It Was Mother

It Was When

It Was When
Wayras Olivier
MARCH 2020

WHEN I WAS ABOUT to be graded on my first French test I couldn’t lean in for the longest time because I was held back by something that kicked in. Psilocybin. Which, an hour earlier I took. And began to think about Paleolithic humans, who, whilst hunting and gathering, used their mouths (through pain of death), to take bad taste seriously. Not only does fungi and berries, for example, have murderous lookalikes but great taste also fools—Paleolithic humans, knew nothing about allergies and why such toothsome things as honey could kill.

Also, there was the girl’s house. I became slightly distracted by its haughty address, which began to speak of its place and position by using specific accents. This told me that some mothers who get pissy if furniture is set in the wrong place also take leather armchairs and drop-leaf tables seriously. If they’re not treated a certain way, they lose their éclat and begin to mumble. It’s hard to make out in one’s own home, but mothers who are easily aroused to reform delinquent drapes and carpets generally have, I could hear, daughters who are equally mortified by furniture that could potentially slur the homeowner. And is why some girls test boys for misogyny before they’ll carry a torch for them, especially when they’re asked to put out—by a boy aflame.

One thing led to another and before I knew it I was off. Fixating on 2001: A Space Odyssey, by far the most exquisite opening of any film: a hominid hits upon a monolith and learns to hold a bone—a precursor to tool and fire making—in its prehensile paw. But never do we see, centuries forward, any of the explicit stone-age trials and errors. For example, primitive humans who outwore their own DNA by tapping their family tree, manufacturing defects and rejects with torn and faded genes, wherein tailoring of strictures on incest succeeded biology’s acid view on it.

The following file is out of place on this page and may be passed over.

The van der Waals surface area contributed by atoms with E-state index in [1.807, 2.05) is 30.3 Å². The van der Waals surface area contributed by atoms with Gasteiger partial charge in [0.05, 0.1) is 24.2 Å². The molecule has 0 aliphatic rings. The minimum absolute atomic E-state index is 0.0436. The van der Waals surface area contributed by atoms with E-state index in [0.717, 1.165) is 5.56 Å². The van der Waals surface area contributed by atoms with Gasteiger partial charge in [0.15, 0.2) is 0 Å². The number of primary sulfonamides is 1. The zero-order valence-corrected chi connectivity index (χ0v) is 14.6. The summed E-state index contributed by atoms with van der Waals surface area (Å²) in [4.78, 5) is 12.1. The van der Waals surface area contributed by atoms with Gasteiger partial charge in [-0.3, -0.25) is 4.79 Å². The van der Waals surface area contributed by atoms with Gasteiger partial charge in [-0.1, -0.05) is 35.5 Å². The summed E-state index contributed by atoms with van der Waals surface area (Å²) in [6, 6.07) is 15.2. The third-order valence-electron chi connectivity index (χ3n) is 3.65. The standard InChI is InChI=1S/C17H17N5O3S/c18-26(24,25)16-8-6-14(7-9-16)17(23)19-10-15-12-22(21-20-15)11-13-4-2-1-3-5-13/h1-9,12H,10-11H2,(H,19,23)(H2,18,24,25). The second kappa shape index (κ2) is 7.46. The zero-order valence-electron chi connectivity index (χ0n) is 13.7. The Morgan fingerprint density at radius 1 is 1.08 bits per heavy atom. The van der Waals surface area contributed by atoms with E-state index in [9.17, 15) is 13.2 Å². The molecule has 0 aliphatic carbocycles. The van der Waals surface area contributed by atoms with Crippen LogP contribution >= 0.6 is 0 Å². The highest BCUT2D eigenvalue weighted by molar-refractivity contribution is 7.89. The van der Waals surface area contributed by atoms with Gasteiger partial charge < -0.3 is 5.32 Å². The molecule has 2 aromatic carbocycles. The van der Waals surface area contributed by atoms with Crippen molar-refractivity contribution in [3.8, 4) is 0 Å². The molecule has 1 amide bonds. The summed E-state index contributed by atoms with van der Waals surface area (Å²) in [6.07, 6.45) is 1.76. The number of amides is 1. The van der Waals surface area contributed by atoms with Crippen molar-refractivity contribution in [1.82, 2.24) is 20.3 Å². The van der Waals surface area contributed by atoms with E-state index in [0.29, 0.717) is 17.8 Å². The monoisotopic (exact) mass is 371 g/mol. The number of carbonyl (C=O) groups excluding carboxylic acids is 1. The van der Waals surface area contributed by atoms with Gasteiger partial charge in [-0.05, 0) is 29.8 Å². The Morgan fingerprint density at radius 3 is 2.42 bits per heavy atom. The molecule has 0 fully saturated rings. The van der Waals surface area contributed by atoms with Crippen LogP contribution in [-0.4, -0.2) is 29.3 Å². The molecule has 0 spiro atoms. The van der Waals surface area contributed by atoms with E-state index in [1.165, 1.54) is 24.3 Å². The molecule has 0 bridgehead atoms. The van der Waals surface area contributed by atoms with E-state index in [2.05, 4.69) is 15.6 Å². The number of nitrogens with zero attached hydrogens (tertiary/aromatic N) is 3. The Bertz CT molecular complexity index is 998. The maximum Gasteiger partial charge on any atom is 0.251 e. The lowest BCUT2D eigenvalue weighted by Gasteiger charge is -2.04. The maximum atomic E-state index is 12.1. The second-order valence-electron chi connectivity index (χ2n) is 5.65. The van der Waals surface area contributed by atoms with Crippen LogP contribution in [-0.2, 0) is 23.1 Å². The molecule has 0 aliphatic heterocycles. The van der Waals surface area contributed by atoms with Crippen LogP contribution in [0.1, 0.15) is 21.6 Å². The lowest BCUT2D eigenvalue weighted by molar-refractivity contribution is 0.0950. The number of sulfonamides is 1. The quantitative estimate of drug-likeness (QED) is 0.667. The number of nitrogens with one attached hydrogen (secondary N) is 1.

Humans were equally ignorant before they accidentally ingested certain flora and bonded abstractly to life and fauna. That prismatic states could be induced organically made mysticism inevitable. Able now to recognize cycles and patterns, symmetry and metaphors: day is birth; night is death, etc., humans, in exaggerated states, acted out their inundated observations in groups, actuating ritual and ceremony. Discipline, tutored breathing and mediation, reverential chanting—song, prayer and dance, a measure of decorum, in other words, deliberately formalized to ensure that the sacred was properly digested, its invocation earned.

Conversely, to cogitate vigorously without psychotropics requires a prolonged recess from the exigent need to hunt and gather for the present moment—which men and women received, when they, much later, discovered agriculture and husbandry. Whereby a critical derivative—surplus—widened the means for them to narrow in, if they so wished, on a field other than their own. Explore, as it were, alchemy; boost production on deception; the occult and hypnosis. Which is to say, lessons in miniature on the ways in which perception betrays reality. (Point in fact: Earth and the Sun, our species perceives the former being orbited by the latter, until downstream, Copernicus, a Polish thinker, said otherwise.)